I’ll play the part of a proper food critic for a sec and say that the fries don’t match up to the previous dishes. But hey, you’re eating at a food truck, and expecting Kennebec potatoes hand-cut and fried to order is simply asking a bit too much.
The fries are very forgivable when one tastes the watermelon salad or the charbroiled oyster flight featuring five different toppings. The former is the ultimate edible summer heat wave reprieve, and the latter, in particular the Oyster Rockefeller topped with caviar, was one of the more decadent bites I have ever had, either at a food truck or on a white tablecloth.
Not surprisingly, all of this comes with a price. The sandwiches run $13-14, with sides around $6, and there are platters that sail past the $30 mark. But… it’s quality seafood with the promise of sustainability. And that means something, whether you’re sitting in a hip dining room or at a picnic table in your Austin FC jersey.
I should add that the smashed burgers are pretty reasonable and there is a kid’s menu too. But trust me on this, if that shrimp roll sounds remotely appetizing, you’re gonna be a Huckleberry regular.
Legendary East Austin Tex-Mex
Switching gears for a taste of old school Austin brings us to the east side and Mi Madre’s. A local Tex-Mex staple, Mi Madre’s has garnered a loyal following spanning 30 years of business. Aurelio Torres and his wife Rosa, opened Mi Madre’s in 1990 with a lot of heart but not a lot of money. The restaurant business is fraught with stories of frustration and failure. To hear Aurelio reminisce over his three decades in the biz, it sounds like none of that ever entered his mind or deterred his spirit to succeed.
I’ve spent a few years meeting memorable characters in the restaurant industry, and let me tell you, Aurelio is up there with the very best. His success and Mi Madre’s loyalty are tied into his spirit as much as, if not more than, the food. Ask any Austinite about the breakfast tacos at Mi Madre’s and you will know that their food is pretty darn good.
You could start with the UT Longhorn’s football team who get Mi Madre’s catered during their spring training. Or ask any “hurting” east sider on a Sunday morning who needs a hangover cure in the form of miguitas. College football players and hungover hipsters may not have a lot in common, but clearly there is common ground when it comes to refried beans.
Me? I’m a barbacoa man. Barbacoa is from the Mex end of the Tex-Mex spectrum (Tex-Mextrum? SpecTextrum? Best Western?). It was Mexican food before Mexico existed, and barbecue before the word barbecue existed; and you know that was long ago, because without barbecue, Texas couldn’t exist yet. Even now, barbacoa refers to almost as many kinds of slow-cooked meat as its Anglo counterpart, from cochinita pibil in the Yucatan to cow’s head in South Texas, with lots of braised goat and lamb in between. Around here, we’re usually talking about the sort of braised beef that I have fallen for, head over heels, since moving to Austin. Mi Madre’s version calls for beef cheeks to be braised for 10 hours. They double wrap the cheeks in foil so the meat is immersed in rendered fat. That plus some fresh pico de gallo and their house green salsa and I’m set.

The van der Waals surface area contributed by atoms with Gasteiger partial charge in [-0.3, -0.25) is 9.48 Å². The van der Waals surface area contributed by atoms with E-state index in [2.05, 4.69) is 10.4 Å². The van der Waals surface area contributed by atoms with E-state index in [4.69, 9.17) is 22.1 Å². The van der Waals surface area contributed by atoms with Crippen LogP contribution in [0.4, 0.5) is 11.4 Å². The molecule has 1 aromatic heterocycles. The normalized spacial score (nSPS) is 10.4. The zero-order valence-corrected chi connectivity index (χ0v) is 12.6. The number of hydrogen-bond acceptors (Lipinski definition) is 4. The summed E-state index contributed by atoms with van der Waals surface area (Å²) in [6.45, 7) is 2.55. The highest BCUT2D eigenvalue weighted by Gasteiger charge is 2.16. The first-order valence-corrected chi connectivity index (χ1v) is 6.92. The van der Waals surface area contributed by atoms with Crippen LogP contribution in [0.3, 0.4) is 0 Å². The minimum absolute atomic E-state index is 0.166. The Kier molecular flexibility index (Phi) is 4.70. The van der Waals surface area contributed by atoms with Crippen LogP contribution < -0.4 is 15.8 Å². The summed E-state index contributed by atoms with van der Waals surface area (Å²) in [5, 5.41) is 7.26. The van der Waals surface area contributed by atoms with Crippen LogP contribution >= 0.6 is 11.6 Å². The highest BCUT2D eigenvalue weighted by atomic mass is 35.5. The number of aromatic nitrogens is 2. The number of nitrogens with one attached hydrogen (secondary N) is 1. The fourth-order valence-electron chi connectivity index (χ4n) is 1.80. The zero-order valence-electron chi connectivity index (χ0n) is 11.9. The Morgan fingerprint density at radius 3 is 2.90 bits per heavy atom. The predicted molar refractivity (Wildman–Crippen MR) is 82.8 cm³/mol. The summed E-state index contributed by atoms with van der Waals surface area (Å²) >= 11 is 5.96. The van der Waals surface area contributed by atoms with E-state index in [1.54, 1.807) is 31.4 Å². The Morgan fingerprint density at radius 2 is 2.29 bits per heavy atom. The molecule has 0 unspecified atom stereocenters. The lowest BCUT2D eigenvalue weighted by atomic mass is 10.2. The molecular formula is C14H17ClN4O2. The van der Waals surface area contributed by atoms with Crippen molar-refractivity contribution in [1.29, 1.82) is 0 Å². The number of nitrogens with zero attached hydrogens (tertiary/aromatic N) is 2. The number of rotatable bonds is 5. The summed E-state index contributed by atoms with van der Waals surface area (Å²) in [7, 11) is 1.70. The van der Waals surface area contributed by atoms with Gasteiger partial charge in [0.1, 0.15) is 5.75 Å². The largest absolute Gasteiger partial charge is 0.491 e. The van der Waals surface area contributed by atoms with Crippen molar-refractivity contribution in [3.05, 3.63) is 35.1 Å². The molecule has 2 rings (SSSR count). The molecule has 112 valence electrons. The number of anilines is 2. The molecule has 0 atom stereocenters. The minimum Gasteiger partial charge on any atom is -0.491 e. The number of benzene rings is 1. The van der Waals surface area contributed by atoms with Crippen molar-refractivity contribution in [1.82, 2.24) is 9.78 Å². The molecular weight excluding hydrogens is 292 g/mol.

While the menu is rooted in Tex-Mex classics, Mi Madre’s is more than just a genre of Mexican-American cooking. Aurelio and Rosa opened this restaurant when the east side came with its share of issues. There was a higher crime rate. And there certainly wasn’t the same kind of foot traffic that businesses would typically want.
That didn’t matter too much to Aurelio and Rosa. They needed to make a run of what they had, namely the restaurant and who they could serve. They would serve anyone who came through the door. If they couldn’t pay their tab, Rosa would say to them, “pay me tomorrow”. Back then and even now, some buildings would get hit with graffiti. Except Mi Madre’s. Then, as now, Mi Madre’s earned the respect of the neighborhood.
If you’re coming after an Austin FC game, fair warning that you might miss the breakfast tacos which get cut off at 3pm. All will be right, though, because the barbacoa tacos are still available along with some hearty plates like the chicken mole enchiladas or the crispy fish tacos.
The fish tacos, which feature tilapia, aren’t at the level of seafood found at Huckleberry, namely sustainable. But there is sustainability happening at Mi Madre’s, and it’s in the form of community.
Mi Madre’s is the Austin many locals and old-timers do in fact long for. Before the national press and real estate developers zeroed in, Austin was a funky little city that welcomed an eclectic mix of folks. Some may lambast the change and lament for days gone by. Being a transplant, I can’t share the sentiment, per se, but I can understand where it comes from.
But here’s the thing: folks like Aurelio are still here. And you can support this part of Austin and take a big bite of the new, namely that shrimp roll at Huckleberry. I pressed Aurelio a bit about his thoughts about the neighborhood changing and moving on. His response? “Why swim against the current?” While I love his outlook, I hate imagining an east side without Mi Madre’s.
That’s why I’ll be at knocking back some tacos and a pitcher of margs at Mi Madre’s. It’s that part of Austin that I don’t want to see fade away. So while you get ready for an exciting chapter of Austin to begin, with MLS teams and Gulf shrimp rolls, take a bite and a sip of what made it special way back when.